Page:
Washington State Car Accident Attorneys
Auto accidents can be incredibly traumatic, and they can have severe consequences on your finances, employment, health, and quality of life. Even minor collisions can have a serious impact on your life if you don’t have the means to cover medical treatment and out-of-pocket expenses.
Do not leave your health and financial well-being in the hands of an insurance company. While an insurance company may offer to settle your claim, they will not tell you what you are actually entitled to under the law. Once the claim is settled, you can’t go back and request more money if your injuries end up being more severe than what was originally thought.
As car accident attorneys, we are advocates who have your best interest in mind. We can accurately evaluate your medical bills, pain, and suffering to ensure that you are getting maximum compensation. Washington’s laws allow you to recover damages even if you are partially at fault. Damages can include both economic and emotional losses, such as:
- Medical bills
- Lost wages
- Pain and suffering
- Emotional distress
- Any degree of permanent disability that you suffer as a result of the accident
What to Do After an Auto Accident
Right after an accident, your heart is probably beating a mile a minute. However, it is vital that you stay calm. Safety needs to be your immediate priority.
The first thing you must do is make sure that you and anyone in the car with you is safe. Move your car out of traffic and to the shoulder if you can do so safely, and put out flares if you have them. If you can’t move your car, and remaining inside the vehicle poses a danger, safely exit your car and get to the side of the road. Never drive away from the scene of an accident, even if it’s just a minor collision.
Once you and your loved ones are safe, do the following:
- Call the police. Unless the damage is minimal, you may need a police report to file a claim with your insurance company. You should do this even if the claim is for damage to your vehicle. The police report is documented evidence of the events that took place, and will help your claim later on.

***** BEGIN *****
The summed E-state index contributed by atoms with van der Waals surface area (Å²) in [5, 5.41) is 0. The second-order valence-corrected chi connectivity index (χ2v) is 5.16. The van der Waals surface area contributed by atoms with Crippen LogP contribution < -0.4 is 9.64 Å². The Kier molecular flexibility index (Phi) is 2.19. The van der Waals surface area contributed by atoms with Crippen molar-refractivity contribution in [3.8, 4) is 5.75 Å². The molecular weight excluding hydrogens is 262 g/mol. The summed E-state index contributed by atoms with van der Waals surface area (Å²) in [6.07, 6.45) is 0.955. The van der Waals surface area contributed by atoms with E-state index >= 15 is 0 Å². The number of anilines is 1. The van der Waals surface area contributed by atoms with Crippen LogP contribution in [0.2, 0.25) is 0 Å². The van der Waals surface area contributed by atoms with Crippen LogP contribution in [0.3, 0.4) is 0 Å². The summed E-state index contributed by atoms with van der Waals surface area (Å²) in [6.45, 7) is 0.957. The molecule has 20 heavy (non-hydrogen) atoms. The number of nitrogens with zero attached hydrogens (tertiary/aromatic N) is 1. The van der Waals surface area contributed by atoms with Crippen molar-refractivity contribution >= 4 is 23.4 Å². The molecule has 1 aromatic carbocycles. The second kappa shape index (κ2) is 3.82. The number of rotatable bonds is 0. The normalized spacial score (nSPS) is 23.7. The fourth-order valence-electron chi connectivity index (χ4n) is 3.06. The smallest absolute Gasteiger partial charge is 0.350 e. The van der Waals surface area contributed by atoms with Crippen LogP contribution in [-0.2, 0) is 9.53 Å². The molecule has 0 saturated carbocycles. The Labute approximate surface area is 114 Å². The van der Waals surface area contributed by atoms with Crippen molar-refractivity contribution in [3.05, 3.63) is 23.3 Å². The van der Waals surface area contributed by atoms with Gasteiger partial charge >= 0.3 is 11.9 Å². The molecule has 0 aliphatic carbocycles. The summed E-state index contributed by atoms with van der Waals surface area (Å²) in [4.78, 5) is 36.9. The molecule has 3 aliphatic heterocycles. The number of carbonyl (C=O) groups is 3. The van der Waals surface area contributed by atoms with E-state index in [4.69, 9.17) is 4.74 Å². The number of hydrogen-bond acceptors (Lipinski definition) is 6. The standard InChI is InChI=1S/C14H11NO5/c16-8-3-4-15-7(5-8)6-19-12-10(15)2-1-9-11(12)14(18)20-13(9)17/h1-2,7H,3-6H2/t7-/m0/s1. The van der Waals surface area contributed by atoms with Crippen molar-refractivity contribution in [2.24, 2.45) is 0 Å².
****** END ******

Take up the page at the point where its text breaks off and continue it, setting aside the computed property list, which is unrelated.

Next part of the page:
- When speaking with an officer. To the best of your ability, tell the officer who arrives at the scene exactly what happened. Do not embellish or make speculations. If the officer asks if you are injured, say that you are not sure. Do not say no, because injuries often are not apparent until hours after the accident.
- Trade relevant information. Get contact information from other persons involved in the accident, including:
- Phone numbers
- Insurance companies
- License plate
- Make and model of the vehicle(s)
- Document the scene. If you can safely do so, take photos of anything that was damaged in the collision. Get the contact information of any witnesses to the accident. Also, write everything down that you can remember about the auto accident, including when and where it happened and any potential hazardous conditions.
- Contact your insurance company. Some insurance policies require that you immediately report the collision. Reporting the accident as soon as possible will help get the claims process started.
- Get medical attention. Many injuries are not immediately apparent. Unless you are 100% certain that you are fine, you should go to the hospital or visit your doctor, just in case. Even a minor collision can lead to lingering or serious injuries. If you were dazed after the accident or temporarily lost consciousness, you may have suffered a concussion or closed head injury. Left untreated, these can cause cognitive or behavioral changes.
File an accident report. If there is more than $1,000 in damages to any one vehicle or person involved in the accident, you need to file a collision report if a police officer has not done so already.